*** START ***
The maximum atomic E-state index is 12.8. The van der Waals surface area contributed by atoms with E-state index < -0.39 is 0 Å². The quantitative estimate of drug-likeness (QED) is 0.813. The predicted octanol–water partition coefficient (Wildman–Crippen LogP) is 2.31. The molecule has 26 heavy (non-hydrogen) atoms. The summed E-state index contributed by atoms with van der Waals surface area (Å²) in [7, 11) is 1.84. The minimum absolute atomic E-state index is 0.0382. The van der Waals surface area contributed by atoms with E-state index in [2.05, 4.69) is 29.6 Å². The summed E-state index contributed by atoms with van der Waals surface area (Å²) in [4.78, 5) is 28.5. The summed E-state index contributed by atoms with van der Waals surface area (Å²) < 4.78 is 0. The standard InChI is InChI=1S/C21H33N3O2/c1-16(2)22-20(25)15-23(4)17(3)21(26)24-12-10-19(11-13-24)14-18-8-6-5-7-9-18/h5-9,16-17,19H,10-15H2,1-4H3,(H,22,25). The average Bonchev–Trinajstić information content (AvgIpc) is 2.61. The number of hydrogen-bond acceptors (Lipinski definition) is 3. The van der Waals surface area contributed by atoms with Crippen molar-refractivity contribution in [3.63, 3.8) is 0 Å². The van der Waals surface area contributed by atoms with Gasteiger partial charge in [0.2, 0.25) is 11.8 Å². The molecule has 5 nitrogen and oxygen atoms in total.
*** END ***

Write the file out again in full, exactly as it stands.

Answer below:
The maximum atomic E-state index is 12.8. The van der Waals surface area contributed by atoms with E-state index < -0.39 is 0 Å². The quantitative estimate of drug-likeness (QED) is 0.813. The predicted octanol–water partition coefficient (Wildman–Crippen LogP) is 2.31. The molecule has 26 heavy (non-hydrogen) atoms. The summed E-state index contributed by atoms with van der Waals surface area (Å²) in [7, 11) is 1.84. The minimum absolute atomic E-state index is 0.0382. The van der Waals surface area contributed by atoms with E-state index in [2.05, 4.69) is 29.6 Å². The summed E-state index contributed by atoms with van der Waals surface area (Å²) in [4.78, 5) is 28.5. The summed E-state index contributed by atoms with van der Waals surface area (Å²) < 4.78 is 0. The standard InChI is InChI=1S/C21H33N3O2/c1-16(2)22-20(25)15-23(4)17(3)21(26)24-12-10-19(11-13-24)14-18-8-6-5-7-9-18/h5-9,16-17,19H,10-15H2,1-4H3,(H,22,25). The average Bonchev–Trinajstić information content (AvgIpc) is 2.61. The number of hydrogen-bond acceptors (Lipinski definition) is 3. The van der Waals surface area contributed by atoms with Crippen molar-refractivity contribution in [3.63, 3.8) is 0 Å². The van der Waals surface area contributed by atoms with Gasteiger partial charge in [0.2, 0.25) is 11.8 Å². The molecule has 5 nitrogen and oxygen atoms in total.